Early Settlers of
Their Descendants...Their Stories...Their Achievements
Lifting the Mists of History on Their Way of Life
By: Ethelene Dyer Jones
Last week’s column focused on the new four- year program, the Dora Hunter Allison Spiva School of Education at Truett McConnell College, Cleveland, Georgia named to honor a worthy Union County citizen and long-time educator, Mrs. Dora Spiva. The college is celebrating sixty years of continuous operation during 2006. Were there precursors to the present college? How did it all begin? Go back with me as we trace a history of this Christian institution,“A Light in the Mountains.
Where did the spark begin that
the steady light of learning produced for sixty years by
1886-1930, and Mountain Preachers’ Schools, held for a week in the
certain mountain counties had great influence in starting schools.
preachers’ school in the summer of 1886 held in Hiawassee,
Rev. Fernando Coello McConnell a young preacher, stood on the steps of the Towns County Court House and preached an impassioned sermon. No one threatened to arrest him for using a public building for a religious message. Preachers and citizens hearing him caught his vision of a Christian school. Rev. McConnell, who had the support and financial backing (though money was limited) of his father, merchant-farmer-businessman, William Ross McConnell, proceeded to start a mountain school.
Rev. McConnell’s first cousin,
Washington Truett of nearby
By the end of the first two
Truett and McConnell left the operation of
Several factors brought the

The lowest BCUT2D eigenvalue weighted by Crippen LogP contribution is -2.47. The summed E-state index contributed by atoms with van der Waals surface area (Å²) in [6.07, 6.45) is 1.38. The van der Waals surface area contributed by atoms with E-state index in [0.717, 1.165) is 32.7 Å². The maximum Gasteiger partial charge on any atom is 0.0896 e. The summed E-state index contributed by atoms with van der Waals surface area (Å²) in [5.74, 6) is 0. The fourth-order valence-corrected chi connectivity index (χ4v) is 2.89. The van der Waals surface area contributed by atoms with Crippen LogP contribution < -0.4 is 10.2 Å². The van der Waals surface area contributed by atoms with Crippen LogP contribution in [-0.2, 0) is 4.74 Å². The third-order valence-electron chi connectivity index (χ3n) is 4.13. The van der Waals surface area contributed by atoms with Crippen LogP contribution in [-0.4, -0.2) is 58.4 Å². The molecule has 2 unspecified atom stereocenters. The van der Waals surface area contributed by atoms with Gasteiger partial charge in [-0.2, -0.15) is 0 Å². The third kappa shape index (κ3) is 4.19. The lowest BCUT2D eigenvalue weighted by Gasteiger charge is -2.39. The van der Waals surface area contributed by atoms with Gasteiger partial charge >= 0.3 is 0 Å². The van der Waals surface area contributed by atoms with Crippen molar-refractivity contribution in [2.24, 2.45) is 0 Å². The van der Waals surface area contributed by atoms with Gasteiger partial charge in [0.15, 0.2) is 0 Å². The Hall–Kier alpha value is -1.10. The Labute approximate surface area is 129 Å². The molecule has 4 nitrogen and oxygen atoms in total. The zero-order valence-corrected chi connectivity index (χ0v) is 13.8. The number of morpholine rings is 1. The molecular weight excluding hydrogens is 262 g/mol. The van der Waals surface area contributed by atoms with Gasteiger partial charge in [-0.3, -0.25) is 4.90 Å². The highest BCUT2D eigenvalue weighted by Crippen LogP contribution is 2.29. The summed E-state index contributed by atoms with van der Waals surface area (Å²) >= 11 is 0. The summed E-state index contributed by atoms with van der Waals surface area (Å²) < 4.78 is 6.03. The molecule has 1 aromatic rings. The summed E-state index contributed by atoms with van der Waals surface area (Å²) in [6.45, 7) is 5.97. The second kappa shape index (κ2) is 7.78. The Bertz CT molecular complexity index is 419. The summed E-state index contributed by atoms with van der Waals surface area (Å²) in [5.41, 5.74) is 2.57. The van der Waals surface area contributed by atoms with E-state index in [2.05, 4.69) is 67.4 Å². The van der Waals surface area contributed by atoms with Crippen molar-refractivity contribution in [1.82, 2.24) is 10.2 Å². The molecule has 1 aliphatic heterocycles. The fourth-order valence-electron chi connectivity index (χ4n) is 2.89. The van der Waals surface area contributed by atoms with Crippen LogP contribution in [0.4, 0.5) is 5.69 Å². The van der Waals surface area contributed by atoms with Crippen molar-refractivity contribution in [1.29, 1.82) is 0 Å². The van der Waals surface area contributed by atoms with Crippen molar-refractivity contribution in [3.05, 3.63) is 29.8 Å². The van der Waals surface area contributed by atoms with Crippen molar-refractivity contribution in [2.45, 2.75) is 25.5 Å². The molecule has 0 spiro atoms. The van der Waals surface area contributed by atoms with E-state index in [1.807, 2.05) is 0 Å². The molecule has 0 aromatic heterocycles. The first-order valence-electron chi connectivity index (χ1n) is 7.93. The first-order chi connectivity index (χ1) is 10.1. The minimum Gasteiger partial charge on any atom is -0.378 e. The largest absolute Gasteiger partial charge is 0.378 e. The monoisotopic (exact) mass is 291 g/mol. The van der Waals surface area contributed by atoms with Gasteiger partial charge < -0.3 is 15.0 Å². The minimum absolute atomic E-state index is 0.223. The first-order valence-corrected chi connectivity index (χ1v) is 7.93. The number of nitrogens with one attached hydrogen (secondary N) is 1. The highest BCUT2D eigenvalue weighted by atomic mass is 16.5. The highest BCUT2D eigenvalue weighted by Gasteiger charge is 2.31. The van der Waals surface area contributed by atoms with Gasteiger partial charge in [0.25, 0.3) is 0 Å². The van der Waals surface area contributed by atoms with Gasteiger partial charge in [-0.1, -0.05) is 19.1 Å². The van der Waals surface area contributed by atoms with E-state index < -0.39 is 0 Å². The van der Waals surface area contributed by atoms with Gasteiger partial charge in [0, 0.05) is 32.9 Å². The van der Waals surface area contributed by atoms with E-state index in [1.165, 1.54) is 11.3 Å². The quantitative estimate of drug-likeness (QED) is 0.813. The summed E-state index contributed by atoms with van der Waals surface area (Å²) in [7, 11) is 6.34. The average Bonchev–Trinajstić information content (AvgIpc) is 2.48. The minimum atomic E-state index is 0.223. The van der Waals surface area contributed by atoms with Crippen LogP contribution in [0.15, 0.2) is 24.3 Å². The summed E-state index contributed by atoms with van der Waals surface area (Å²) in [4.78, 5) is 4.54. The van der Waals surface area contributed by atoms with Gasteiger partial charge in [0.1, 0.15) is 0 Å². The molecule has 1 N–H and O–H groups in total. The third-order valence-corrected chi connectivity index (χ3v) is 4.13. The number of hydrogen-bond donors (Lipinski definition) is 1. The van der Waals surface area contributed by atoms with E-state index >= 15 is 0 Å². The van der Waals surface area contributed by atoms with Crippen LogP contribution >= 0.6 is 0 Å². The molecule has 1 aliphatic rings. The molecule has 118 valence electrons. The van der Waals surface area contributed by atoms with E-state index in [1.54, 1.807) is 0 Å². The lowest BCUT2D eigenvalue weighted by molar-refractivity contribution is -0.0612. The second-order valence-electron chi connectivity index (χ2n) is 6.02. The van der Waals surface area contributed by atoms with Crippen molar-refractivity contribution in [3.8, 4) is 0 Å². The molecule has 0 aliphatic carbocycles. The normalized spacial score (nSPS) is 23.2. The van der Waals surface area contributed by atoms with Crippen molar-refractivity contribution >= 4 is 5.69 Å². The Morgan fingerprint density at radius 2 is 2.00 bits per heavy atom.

school to an end in 1930. One was obviously the Great Depression.
the gradual opening of public schools making high school training more
accessible. The third and most unfortunate incident causing the closure
Collegiate Institute, Another
Not as old as Hiawassee Academy, Blairsville Collegiate Institute operated in Blairsville, Union County, from 1904 through the end of the spring semester in 1930.
Past columns have given
highlights in the
history of this school sponsored by Notla River Baptist Association and
Home Mission Board. Miss Dora Anne Hunter, whom the present Truett
honoring, graduated from the Institute and taught there before it
had the good academic training and the “normal school” preparation of
at the Collegiate Institute to qualify her as a teacher. She continued
The question of a mountain
(To be continued next week.)
c2006 by Ethelene Dyer Jones; published Feb. 23, 2006 in The Union Sentinel, Blairsville, GA. Reprinted by permission. All rights reserved.
[Ethelene Dyer Jones is a retired educator, freelance writer, poet, and historian. She may be reached at e-mail email@example.com; phone 478-453-8751; or mail 1708 Cedarwood Road, Milledgeville, GA 31061-2411.]
Updated August 4, 2009